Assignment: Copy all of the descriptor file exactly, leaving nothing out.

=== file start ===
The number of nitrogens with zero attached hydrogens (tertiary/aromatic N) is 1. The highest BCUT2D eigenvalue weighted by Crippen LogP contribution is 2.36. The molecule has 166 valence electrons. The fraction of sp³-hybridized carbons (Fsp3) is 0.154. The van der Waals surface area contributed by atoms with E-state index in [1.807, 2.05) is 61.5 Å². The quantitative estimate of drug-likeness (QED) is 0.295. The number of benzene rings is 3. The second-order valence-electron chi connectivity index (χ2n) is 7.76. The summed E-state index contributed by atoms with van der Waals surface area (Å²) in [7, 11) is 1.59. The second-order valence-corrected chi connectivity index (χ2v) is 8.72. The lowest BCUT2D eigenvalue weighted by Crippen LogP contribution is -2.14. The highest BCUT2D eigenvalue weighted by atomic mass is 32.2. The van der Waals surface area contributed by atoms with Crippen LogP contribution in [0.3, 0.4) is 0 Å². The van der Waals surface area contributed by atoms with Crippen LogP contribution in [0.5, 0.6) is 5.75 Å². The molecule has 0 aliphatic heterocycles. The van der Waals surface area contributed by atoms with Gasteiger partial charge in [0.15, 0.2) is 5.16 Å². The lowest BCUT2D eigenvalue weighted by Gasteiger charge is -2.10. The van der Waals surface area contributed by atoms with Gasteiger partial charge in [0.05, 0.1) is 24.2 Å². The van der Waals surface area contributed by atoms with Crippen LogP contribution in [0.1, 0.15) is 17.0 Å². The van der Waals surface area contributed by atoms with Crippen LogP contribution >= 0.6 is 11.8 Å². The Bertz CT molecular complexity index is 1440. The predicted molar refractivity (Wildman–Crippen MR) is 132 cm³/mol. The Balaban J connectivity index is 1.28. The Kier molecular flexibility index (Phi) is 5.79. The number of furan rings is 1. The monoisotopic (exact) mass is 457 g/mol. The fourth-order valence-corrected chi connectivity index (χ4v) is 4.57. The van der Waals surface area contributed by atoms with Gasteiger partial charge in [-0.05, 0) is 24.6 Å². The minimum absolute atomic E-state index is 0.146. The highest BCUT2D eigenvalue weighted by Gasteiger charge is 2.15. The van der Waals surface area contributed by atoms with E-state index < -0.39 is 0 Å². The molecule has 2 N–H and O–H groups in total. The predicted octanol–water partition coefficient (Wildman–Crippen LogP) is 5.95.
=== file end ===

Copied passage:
The number of nitrogens with zero attached hydrogens (tertiary/aromatic N) is 1. The highest BCUT2D eigenvalue weighted by Crippen LogP contribution is 2.36. The molecule has 166 valence electrons. The fraction of sp³-hybridized carbons (Fsp3) is 0.154. The van der Waals surface area contributed by atoms with E-state index in [1.807, 2.05) is 61.5 Å². The quantitative estimate of drug-likeness (QED) is 0.295. The number of benzene rings is 3. The second-order valence-electron chi connectivity index (χ2n) is 7.76. The summed E-state index contributed by atoms with van der Waals surface area (Å²) in [7, 11) is 1.59. The second-order valence-corrected chi connectivity index (χ2v) is 8.72. The lowest BCUT2D eigenvalue weighted by Crippen LogP contribution is -2.14. The highest BCUT2D eigenvalue weighted by atomic mass is 32.2. The van der Waals surface area contributed by atoms with Crippen LogP contribution in [0.3, 0.4) is 0 Å². The van der Waals surface area contributed by atoms with Crippen LogP contribution in [0.5, 0.6) is 5.75 Å². The molecule has 0 aliphatic heterocycles. The van der Waals surface area contributed by atoms with Gasteiger partial charge in [0.15, 0.2) is 5.16 Å². The lowest BCUT2D eigenvalue weighted by Gasteiger charge is -2.10. The van der Waals surface area contributed by atoms with Gasteiger partial charge in [0.05, 0.1) is 24.2 Å². The van der Waals surface area contributed by atoms with Crippen LogP contribution in [0.1, 0.15) is 17.0 Å². The van der Waals surface area contributed by atoms with Crippen LogP contribution >= 0.6 is 11.8 Å². The Bertz CT molecular complexity index is 1440. The predicted molar refractivity (Wildman–Crippen MR) is 132 cm³/mol. The Balaban J connectivity index is 1.28. The Kier molecular flexibility index (Phi) is 5.79. The number of furan rings is 1. The monoisotopic (exact) mass is 457 g/mol. The fourth-order valence-corrected chi connectivity index (χ4v) is 4.57. The van der Waals surface area contributed by atoms with Gasteiger partial charge in [-0.05, 0) is 24.6 Å². The minimum absolute atomic E-state index is 0.146. The highest BCUT2D eigenvalue weighted by Gasteiger charge is 2.15. The van der Waals surface area contributed by atoms with E-state index < -0.39 is 0 Å². The molecule has 2 N–H and O–H groups in total. The predicted octanol–water partition coefficient (Wildman–Crippen LogP) is 5.95.